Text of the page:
This isn’t about my internship; it’s about my mom and dad.
I’m going to be honest with myself. It’s impossible to truly hash out my experience in the Western Balkans without taking the time to write about a part of my life back in Muskegon. My parents actually have no idea what I’m doing in Sarajevo, and I’ve felt strangely guilty leaving them in the dark. I spent three days back home after my finals before flying across the Atlantic. There are two main reasons that they wouldn’t understand. First, I have no clue how to describe post-conflict research in my elementary-Taishanese. And secondly, they never went to college after high school.
In Ann Arbor, there’s always been a slight disconnect between myself and a majority of Asian American students because of this. I remember sitting in my Orgo structured study group freshman year as we shared our “most prized possession” during an icebreaker. I remember my silent disbelief when I heard one of my friends say that his most prized possession was his father’s Ph.D. in Electrical Engineering. Even though I’m very proud of what my parents do for a living, it was the first of many moments at Michigan where I felt so small. To be honest, before coming to college, I didn’t even know that there was such thing as non-medical “doctors.” It sounds crazy, and yes, it still does. Most people I told my first year would laugh thinking I was joking or was playing dumb, and for a while, I felt really out of place. I just felt really stupid. Was I supposed to just know? Are high schoolers already thinking about Ph.D.’s? When you’ve never met someone with a doctoral degree, who is suppose to explain it to you? My parents never did.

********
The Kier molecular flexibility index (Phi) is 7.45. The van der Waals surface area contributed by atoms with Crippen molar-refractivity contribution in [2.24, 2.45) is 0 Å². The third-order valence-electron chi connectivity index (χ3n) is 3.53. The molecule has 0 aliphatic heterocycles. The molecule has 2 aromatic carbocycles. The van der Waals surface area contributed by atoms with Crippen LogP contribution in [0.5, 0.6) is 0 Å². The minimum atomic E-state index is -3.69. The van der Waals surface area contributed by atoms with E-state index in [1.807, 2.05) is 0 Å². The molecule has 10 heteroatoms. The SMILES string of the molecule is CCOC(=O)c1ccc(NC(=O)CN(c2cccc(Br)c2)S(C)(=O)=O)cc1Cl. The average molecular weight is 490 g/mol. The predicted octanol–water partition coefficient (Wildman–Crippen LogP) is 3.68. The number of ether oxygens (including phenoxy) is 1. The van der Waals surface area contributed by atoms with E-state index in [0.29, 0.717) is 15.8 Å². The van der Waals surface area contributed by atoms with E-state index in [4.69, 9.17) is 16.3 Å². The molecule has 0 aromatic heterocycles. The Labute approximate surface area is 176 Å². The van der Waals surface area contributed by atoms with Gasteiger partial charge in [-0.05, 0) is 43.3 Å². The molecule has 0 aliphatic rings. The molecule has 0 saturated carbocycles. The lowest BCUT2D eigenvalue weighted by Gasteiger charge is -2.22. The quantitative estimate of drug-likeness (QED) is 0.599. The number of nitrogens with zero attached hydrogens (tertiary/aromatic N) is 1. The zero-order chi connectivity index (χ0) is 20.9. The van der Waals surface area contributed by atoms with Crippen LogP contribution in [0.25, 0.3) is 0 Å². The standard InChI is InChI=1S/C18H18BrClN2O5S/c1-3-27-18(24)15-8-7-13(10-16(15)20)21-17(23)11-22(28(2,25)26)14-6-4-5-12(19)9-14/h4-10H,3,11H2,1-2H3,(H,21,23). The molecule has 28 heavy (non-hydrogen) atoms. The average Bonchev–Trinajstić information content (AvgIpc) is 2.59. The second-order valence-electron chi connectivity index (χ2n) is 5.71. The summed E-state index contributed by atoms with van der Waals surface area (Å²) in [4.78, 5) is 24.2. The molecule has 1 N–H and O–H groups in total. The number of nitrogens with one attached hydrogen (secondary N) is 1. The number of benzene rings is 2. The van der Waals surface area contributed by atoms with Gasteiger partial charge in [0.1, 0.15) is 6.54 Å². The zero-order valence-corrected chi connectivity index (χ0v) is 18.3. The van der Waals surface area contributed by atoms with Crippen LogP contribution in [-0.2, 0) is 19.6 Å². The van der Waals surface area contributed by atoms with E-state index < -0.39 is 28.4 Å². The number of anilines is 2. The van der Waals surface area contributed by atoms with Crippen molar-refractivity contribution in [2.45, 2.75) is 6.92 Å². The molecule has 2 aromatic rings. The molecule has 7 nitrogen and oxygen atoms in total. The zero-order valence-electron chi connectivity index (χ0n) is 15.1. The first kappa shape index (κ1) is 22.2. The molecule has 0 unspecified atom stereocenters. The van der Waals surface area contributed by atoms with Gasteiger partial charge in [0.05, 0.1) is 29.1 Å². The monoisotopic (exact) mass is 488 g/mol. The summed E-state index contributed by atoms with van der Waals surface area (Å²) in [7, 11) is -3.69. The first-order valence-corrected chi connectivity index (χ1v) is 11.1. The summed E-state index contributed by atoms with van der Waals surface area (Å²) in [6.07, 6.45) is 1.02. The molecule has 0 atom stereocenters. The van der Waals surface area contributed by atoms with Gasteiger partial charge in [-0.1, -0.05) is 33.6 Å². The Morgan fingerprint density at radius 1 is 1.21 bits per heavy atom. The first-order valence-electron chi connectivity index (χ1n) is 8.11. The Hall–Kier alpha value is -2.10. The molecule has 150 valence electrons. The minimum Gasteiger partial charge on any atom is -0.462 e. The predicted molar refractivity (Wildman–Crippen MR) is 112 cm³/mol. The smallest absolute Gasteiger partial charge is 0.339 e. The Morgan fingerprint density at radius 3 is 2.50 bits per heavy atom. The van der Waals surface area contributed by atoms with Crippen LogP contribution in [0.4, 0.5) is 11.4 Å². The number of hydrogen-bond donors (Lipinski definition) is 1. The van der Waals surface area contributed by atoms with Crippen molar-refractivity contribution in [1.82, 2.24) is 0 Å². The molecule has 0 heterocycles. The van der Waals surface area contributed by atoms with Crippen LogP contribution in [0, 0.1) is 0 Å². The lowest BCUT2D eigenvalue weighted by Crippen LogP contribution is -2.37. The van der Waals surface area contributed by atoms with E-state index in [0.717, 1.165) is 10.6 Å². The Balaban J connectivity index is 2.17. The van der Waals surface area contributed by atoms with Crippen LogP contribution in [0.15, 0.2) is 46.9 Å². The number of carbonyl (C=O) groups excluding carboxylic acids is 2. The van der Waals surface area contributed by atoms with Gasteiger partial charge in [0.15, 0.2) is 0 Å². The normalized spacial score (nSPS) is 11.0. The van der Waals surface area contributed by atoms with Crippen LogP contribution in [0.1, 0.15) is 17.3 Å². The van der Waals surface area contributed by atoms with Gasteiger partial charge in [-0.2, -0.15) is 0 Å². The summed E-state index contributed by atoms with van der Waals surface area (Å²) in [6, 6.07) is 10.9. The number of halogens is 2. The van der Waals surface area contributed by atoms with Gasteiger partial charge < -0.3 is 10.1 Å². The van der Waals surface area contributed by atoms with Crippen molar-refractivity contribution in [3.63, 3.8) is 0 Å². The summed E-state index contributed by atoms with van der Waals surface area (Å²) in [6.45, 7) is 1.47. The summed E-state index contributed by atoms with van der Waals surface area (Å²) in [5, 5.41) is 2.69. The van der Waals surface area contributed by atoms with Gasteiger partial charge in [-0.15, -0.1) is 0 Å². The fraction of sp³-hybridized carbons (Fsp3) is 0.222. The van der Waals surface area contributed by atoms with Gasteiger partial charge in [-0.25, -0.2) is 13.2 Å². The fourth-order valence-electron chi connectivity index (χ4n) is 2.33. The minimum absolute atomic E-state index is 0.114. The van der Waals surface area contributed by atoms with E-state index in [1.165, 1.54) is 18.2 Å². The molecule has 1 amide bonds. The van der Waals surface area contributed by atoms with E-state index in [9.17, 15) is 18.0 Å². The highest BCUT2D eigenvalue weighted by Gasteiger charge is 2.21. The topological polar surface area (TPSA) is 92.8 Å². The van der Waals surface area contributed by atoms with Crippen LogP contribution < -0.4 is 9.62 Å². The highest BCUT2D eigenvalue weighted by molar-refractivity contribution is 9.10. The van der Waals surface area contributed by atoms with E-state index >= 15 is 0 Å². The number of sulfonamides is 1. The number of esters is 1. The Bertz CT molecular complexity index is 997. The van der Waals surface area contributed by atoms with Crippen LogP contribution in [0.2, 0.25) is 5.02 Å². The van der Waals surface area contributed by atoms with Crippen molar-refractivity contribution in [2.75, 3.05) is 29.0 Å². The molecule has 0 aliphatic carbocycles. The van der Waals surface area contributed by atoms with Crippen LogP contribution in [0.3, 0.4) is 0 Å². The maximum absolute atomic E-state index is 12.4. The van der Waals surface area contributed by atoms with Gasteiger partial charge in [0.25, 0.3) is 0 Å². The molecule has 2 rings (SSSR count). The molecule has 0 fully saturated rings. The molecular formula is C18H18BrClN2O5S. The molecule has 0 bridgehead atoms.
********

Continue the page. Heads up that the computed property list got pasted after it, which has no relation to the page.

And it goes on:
As a first generation college student with limited Chinese vocabulary, I’ve never been able to truly talk about my dreams with my parents. We discuss simple things: how to live a healthier life, shenanigans that my older brother keeps getting into, and whether I’m eating enough in college. When I’m tired of conversations over how to cook juk or men fun, I attempt to struggle through a conversation over my future after school. To have some understanding, I tell them I want to be a teacher (老师). My mom tells me, “Being a teacher is a good career for a soft heart like yours.” I always agree.
I actually want to be a policymaker in the field of international migration and am also considering a career in the foreign service.
My parents are by no means the stereotypical “tiger parents.” They’ve never put any pressure on me to study a particular field, nor have they offered any advice on which fields I should pursue. It’s not because they want me to follow my passions; it’s because they just don’t know what to say. According to my dad, whatever I will be in the United States – even if I was a waitress like my mom, now – would be better than anything back in rural Taishan. When I told them that I would be working in Bosnia and Herzegovina during the summer, they had never heard of the country. “I’m helping my teacher over the summer,” I said to them. They replied that it’s great that my teacher likes me.
Nevertheless, I have so much respect for my parents, and our relationship has always been rooted in trust. I trust that they are working hard in our restaurant to support the family while they trust that I am maximizing the opportunities available to me in the United States. Although I am chasing my dreams while doing so, I want to do well in college to honor my parents. We quietly acknowledge each other’s contributions: just as I smile to a refrigerator full of food, my mom smiles at a letter celebrating my academic performance. This is the immigrant bargain at play. One of the greatest opportunities of being a citizen of the United States is the fact that I can take for granted the ease in which I cross international borders. Beyond merging the worlds of academia and work together, international internships are valuable simply because we can do them.
I’m half-kidding but if anyone can describe post-conflict research and the sociology of irregular migration in Taishanese, please help me.